John Miller/Thistle Ha’


Photo: Thistle Ha’ collection.
Saddle and Sirloin Club history:
100th Anniversary of the Saddle and Sirloin Club, Kentucky State Fair Board, Louisville, 2003.
Revised on March 19, 2011 by Jim: Added George Harding’s name to photo caption.

A gallery of oil portraits, paying homage to livestock industry leaders throughout Europe and the Americas, was established in 1903 in the Saddle and Sirloin Club, near the Union Stock Yards in Chicago. Selected by a committee of their peers, new members had their portraits added to the Club gallery each year.

The photo shows portraits of four Canadian members of the Saddle and Sirloin Club. Handwritten on the back of this photo: “Photograph of portraits in oil of departed friends as they appear on the walls of the Saddle and Sirloin Club. Accept with the compliments of Frank W. Harding, May 8, 1917.” Harding was the brother-in-law of Robert Miller/Burn Brae; both were members of the Club.

SaddleandSirloin

The portraits in the photo are of: John Miller/Thistle Ha’ (top left), William Miller/Atha & Storm Lake (top right), Richard Gibson/Belvoir farm in Mount Brydges, Ontario (bottom left), George Harding [Frank W. Harding’s father]/Anoka farm in Waukesha, Wisconsin (bottom centre), and James I. Davidson/Sittyton Grove farm in Balsam (Pickering), Ontario (bottom right).

Of the nearly 350 members in the Saddle and Sirloin Club, eleven are Canadians. Remarkably, the farm homes of seven Canadian members were clustered in Pickering (three Millers, Davidson) and its two adjacent townships, Whitby (Hon. John Dryden and his son Will/Maple Shade farm) and Markham (T.A. Russell/Brae Lodge farm).

The portraits in the photo no longer exist. Frank Harding Jr, also a member of the club, witnessed the 1934 Chicago Stock Yards fire, which destoyed the original Saddle and Sirloin club, including its gallery of portraits. Club artist Robert Grafton was immediately commissioned to repaint the portraits. He worked at a prodigious pace, replacing 104 portraits, including those in the photo, in 18 months.

The only families with three members are the Millers and Hardings, who became related when Robert Miller/Burn Brae married Frank W. Harding’s sister, Josephine. The Millers also became related to the Drydens when Robert’s niece Margaret (Maggie) married Will Dryden.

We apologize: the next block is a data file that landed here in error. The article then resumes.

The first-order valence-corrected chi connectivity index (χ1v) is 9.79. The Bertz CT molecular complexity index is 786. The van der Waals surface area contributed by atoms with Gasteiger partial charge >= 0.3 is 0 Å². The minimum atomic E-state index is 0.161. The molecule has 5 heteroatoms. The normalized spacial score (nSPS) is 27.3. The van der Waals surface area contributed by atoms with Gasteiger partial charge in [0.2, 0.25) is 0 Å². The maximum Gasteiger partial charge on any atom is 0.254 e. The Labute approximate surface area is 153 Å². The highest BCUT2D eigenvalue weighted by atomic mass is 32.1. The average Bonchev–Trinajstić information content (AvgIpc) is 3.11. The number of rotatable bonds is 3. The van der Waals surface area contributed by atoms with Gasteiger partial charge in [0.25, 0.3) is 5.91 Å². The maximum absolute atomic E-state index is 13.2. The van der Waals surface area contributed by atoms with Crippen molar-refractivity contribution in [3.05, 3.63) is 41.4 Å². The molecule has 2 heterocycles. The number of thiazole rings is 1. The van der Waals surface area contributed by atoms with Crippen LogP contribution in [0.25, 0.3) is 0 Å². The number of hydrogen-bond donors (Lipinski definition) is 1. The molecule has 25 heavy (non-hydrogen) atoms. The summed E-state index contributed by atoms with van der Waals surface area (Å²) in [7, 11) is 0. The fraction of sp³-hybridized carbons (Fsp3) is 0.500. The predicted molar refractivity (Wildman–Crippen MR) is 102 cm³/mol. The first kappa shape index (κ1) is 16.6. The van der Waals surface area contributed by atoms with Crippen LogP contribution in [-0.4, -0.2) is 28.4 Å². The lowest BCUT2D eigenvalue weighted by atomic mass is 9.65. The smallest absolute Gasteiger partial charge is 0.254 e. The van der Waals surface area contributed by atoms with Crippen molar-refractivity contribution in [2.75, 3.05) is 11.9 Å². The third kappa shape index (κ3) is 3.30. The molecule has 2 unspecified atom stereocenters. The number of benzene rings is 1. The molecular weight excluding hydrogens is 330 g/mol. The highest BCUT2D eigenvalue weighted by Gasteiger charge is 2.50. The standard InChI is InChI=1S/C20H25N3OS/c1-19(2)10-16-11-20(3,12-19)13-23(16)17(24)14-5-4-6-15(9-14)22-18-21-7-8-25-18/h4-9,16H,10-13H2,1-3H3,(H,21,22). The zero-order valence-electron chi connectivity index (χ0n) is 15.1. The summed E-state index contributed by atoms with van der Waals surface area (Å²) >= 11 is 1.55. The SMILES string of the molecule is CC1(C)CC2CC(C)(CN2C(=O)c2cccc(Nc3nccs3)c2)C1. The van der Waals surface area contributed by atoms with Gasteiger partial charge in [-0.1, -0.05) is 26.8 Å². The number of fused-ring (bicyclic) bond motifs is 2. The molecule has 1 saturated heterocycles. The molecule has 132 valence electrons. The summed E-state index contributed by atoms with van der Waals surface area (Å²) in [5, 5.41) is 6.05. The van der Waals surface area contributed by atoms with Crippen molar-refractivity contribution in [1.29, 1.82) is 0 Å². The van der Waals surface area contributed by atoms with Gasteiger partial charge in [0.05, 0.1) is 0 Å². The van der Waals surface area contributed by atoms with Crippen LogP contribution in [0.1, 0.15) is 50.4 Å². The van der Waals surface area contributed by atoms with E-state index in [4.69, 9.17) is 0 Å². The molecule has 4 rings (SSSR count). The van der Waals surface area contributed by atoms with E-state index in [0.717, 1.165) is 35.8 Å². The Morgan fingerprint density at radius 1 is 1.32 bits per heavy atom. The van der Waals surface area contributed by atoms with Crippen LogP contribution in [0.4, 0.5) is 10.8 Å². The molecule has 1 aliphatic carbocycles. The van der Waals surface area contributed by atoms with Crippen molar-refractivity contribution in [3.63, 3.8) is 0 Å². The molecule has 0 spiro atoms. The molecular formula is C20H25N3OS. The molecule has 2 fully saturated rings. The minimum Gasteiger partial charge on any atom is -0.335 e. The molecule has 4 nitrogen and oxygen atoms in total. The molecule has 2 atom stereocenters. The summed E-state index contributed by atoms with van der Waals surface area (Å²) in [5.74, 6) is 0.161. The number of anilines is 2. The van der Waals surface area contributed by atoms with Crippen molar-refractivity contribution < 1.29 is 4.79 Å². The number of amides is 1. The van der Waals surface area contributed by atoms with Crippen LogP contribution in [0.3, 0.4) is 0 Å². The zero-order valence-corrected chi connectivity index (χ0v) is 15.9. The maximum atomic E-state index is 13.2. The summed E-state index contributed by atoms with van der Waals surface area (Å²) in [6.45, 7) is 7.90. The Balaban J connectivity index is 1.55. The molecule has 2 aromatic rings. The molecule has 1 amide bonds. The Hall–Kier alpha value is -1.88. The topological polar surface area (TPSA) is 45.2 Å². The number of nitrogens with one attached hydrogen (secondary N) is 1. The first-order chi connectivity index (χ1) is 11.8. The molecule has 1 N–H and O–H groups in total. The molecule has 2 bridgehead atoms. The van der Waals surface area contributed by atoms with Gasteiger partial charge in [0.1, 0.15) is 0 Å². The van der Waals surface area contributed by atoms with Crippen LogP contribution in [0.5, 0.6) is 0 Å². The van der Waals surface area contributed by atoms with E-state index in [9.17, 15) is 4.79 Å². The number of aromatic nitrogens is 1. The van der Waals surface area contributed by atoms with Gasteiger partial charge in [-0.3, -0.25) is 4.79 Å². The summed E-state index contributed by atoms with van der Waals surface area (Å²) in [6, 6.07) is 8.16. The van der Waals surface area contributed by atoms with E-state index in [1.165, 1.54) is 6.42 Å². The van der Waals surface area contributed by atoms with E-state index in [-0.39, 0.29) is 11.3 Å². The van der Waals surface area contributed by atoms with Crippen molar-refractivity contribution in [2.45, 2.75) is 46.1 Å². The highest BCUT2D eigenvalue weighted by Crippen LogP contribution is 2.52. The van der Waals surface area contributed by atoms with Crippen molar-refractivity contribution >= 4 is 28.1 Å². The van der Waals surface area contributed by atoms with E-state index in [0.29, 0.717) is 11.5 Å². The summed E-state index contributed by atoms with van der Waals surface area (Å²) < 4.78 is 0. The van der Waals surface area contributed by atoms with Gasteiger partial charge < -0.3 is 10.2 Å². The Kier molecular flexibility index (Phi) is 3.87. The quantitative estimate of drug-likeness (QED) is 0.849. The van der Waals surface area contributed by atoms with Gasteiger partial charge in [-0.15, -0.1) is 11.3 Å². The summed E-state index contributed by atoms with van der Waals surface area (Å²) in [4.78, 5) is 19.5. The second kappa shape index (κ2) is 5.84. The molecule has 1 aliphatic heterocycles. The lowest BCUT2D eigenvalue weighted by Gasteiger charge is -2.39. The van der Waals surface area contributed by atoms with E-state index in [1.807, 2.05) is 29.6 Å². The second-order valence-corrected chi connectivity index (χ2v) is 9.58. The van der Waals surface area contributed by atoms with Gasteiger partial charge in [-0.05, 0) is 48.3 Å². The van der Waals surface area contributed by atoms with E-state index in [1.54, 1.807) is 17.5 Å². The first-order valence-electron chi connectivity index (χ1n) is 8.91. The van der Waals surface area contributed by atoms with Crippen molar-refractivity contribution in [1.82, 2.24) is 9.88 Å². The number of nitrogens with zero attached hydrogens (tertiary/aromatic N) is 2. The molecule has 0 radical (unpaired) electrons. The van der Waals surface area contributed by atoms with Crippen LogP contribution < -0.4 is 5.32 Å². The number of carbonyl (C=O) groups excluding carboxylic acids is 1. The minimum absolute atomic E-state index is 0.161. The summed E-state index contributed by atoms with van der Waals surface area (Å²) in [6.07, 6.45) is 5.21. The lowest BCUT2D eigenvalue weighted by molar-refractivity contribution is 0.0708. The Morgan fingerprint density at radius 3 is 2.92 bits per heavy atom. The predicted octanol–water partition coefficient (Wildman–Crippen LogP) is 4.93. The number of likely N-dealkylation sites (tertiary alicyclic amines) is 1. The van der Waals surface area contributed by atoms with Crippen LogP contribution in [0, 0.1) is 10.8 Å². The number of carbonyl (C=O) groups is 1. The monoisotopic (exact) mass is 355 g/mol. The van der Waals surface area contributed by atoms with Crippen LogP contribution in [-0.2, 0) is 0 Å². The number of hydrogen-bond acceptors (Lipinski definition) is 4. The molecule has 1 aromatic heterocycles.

By the mid 1970’s, the Chicago Stock Yard facilities were closed, and the building containing the Saddle and Sirloin Club in Chicago faced demolition. Frank Harding Jr found a new home for the portrait collection, which was moved in 1977 to the Kentucky Fair and Exposition Center in Louisville.

Source: Pickering Township Oral History Project Interviews. Audio Reel
RG-17-44-0-10. Copyright 1972, Archives of Ontario. Used with permission.
As told by: Hugh Miller.

Stan Whiston and David Nasby of the Pickering Township Oral History Project interviewed Hugh Miller on June 21, 1972 about the fairs attended by the Millers. The interview was done in the dining room at Thistle Ha’; you can hear the ticking grandfather clock in the background.

Rob Roy, Thistle Ha' Clydesdale StallionIn the 1894 Christmas edition of The Breeder’s Gazette, William Miller Jr/Atha entertained readers with the tale of his first livestock buying trip to Britain during the winter and spring of 1854, when he was 20 years old. It was during this trip that he bought Thistle Ha’s most famous stallion, Rob Roy (pictured). He also met Simon Beattie, who returned with him to Canada. Beattie became one of the best livestockmen of the 19th century in North America. The map locates some of the places he mentions.

Source: William Miller Jr, “Live Stock on the Atlantic.” excerpt, The Breeder’s Gazette, Dec. 19, 1894, p. 408, 410. Drop cap illustration from the same article.

y next year, 1853, I was sent over by my father [William Miller Sr] and brother John [Miller/Thistle Ha’] to bring out stock. At New York I took passage on the William Tapscott, a regular old-style liner–“shanghaied” crew and terrible mates, but after eighteen days we landed in Liverpool all right the week before Christmas. Making my way directly to Annan I examined the Redkirk herd near there, and I still think it one of the most useful I ever saw–plenty of substance and constitution forever, great milkers and regular breeders–in fact just such as we are after to-day only a little refinement added; but if this refinement hurts the constitution, better without it. After spending some time among the Leicester breeders of Dumfries I made my way south to see the Short-horns, not knowing well where to go, as I knew nothing of the breeders nor cattle outside of Redkirk and nothing about pedigree; but I had heard that Durham Darlington and the River Tees were headquarters, so I started out alone for Durham town. Landing there in the evening I made for its head inn but found it full. The landlord after looking me over one time concluded they had no room. I tried the next with better luck and had the good fortune to fall in with a fine specimen of intelligent Englishman–a commercial traveler who knew a great deal about the country, the cattle and the breeders, and was willing to help me all he could. From him I first learned of Richard and John Booth, Thomas Raine, Samuel Wiley, etc.

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